“I’ve gone from a high school dropout, to now I have my Master’s degree,” he said. “I’ve become a part of my family ... I’ve become part of my community.”
He’s often involved with local police departments and courts through his job, “and not from the side where they’re putting me in jail,” he’s happy to report.
“I have just found a way to be a part of life now and learn how to live instead of just survive,” he said.
The Path Forward: Addiction in Dayton
It’s been a long journey with starts and stops.
“I went through a few crying spells that I thought I was going insane because I didn’t know what was going on and it was explained, ‘Well, your emotions are coming out. You no longer can cover them up with a shot or with a snort.’”
That first treatment attempt didn’t work. Then he maintained recovery for nine years following a second treatment stint in 1983.
“I decided I was OK and it would be OK to take a drink,” he said.
After that, it would be two more years before he got back into treatment and recovery. Now he hasn’t used drugs or had a drink since Jan. 22, 1995.
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“This is a very aggressive and complicated illness. It sometimes takes several tries to get a treatment plan that works,” Gonnella said. “I don’t think my recovery is a miracle. I think my recovery is a matter of following directions and doing the laid out treatment plan.”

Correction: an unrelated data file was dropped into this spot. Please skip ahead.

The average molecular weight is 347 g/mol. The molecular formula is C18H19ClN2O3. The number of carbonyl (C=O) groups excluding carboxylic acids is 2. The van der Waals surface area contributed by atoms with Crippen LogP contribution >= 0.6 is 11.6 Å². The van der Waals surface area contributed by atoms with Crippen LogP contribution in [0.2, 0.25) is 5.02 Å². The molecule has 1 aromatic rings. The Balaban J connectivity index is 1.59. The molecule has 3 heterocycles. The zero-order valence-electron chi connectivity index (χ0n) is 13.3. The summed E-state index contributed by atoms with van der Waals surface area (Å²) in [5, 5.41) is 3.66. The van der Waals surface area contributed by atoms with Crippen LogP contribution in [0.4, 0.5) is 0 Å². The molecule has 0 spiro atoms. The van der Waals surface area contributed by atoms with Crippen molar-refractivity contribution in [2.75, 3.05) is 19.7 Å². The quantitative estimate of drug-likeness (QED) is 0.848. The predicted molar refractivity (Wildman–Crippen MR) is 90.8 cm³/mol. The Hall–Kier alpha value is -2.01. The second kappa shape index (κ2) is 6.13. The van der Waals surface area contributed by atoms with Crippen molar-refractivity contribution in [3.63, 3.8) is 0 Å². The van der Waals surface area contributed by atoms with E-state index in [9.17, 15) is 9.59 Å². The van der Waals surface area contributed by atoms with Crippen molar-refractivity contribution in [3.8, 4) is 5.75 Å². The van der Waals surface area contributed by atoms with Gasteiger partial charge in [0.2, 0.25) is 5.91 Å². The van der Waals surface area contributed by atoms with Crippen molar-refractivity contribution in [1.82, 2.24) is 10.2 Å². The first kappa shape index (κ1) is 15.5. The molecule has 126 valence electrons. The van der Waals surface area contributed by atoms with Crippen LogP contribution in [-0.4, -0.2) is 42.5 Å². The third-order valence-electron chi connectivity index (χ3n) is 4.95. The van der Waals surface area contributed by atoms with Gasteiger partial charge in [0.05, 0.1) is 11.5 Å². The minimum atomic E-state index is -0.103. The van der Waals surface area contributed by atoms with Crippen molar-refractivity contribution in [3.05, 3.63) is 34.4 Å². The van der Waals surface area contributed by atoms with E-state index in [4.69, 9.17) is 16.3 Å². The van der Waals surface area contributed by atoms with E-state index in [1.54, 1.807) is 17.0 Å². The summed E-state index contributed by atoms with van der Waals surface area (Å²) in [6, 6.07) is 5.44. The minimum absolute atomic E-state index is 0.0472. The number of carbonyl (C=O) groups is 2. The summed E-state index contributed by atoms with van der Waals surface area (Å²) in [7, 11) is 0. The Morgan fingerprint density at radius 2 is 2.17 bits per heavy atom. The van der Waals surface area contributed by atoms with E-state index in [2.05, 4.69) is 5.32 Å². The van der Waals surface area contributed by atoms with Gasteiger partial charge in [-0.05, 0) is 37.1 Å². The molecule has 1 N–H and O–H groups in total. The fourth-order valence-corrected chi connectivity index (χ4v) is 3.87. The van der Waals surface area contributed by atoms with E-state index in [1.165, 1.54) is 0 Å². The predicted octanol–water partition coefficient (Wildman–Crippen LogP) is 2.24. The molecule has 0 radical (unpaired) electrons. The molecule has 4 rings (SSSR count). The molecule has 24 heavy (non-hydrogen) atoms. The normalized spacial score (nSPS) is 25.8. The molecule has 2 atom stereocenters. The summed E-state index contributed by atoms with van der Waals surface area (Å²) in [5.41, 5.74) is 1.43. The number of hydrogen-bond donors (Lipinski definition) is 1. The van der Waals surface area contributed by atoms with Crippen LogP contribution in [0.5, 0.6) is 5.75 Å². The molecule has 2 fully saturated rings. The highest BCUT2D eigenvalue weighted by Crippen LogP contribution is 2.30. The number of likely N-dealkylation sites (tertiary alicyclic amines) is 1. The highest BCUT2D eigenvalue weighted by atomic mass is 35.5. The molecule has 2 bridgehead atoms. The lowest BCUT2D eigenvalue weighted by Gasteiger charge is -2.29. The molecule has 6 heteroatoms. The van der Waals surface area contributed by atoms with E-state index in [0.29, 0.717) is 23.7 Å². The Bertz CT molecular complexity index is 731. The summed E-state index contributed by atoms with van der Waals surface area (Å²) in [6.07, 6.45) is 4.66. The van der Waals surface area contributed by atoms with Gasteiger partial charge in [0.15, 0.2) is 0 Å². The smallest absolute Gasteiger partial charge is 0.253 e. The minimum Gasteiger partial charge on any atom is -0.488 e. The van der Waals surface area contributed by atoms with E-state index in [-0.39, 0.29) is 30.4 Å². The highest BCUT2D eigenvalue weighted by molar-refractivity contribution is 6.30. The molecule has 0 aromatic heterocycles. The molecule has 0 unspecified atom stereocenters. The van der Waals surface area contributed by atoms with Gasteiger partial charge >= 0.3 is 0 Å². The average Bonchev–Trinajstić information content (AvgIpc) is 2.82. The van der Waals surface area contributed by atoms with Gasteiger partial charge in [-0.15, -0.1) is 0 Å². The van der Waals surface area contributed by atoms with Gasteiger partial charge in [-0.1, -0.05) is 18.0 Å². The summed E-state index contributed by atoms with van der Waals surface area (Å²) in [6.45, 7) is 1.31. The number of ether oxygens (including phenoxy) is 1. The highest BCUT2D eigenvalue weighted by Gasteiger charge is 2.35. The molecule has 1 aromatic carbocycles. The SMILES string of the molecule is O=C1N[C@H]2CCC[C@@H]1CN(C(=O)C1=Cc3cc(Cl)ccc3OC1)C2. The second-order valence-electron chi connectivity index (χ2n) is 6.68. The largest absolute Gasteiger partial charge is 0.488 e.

Gonnella is far from the only person in recovery now working in the addiction treatment field. He’s joined at Public Health by William Roberts II, the supervisor of addiction services who is 29 years in recovery from drug addiction.
Roberts also serves as pastor of Bethel AME Church in Middletown.
They’ve both seen the way drug addiction is handled in the community change over the years.
“It is amazing the difference of how we look at recovery today as opposed to how we looked at it 30 years ago,” Roberts said.
William Roberts has been in long-term recovery from drug addiction for 29 years and works for Public Health Dayton & Montgomery County.
Thirty years ago this month he was coming out of the Montgomery County Jail – again. His offenses were always drug related and were things that probably wouldn’t land someone in jail today, he said.
Roberts was able to get treatment for his addiction but also had a felony on his record for years.
“A lot of people were incarcerated and got a lot of strikes,” he said. “I’m glad that at some point the community became educated and began to look at addiction like the disease that it is.”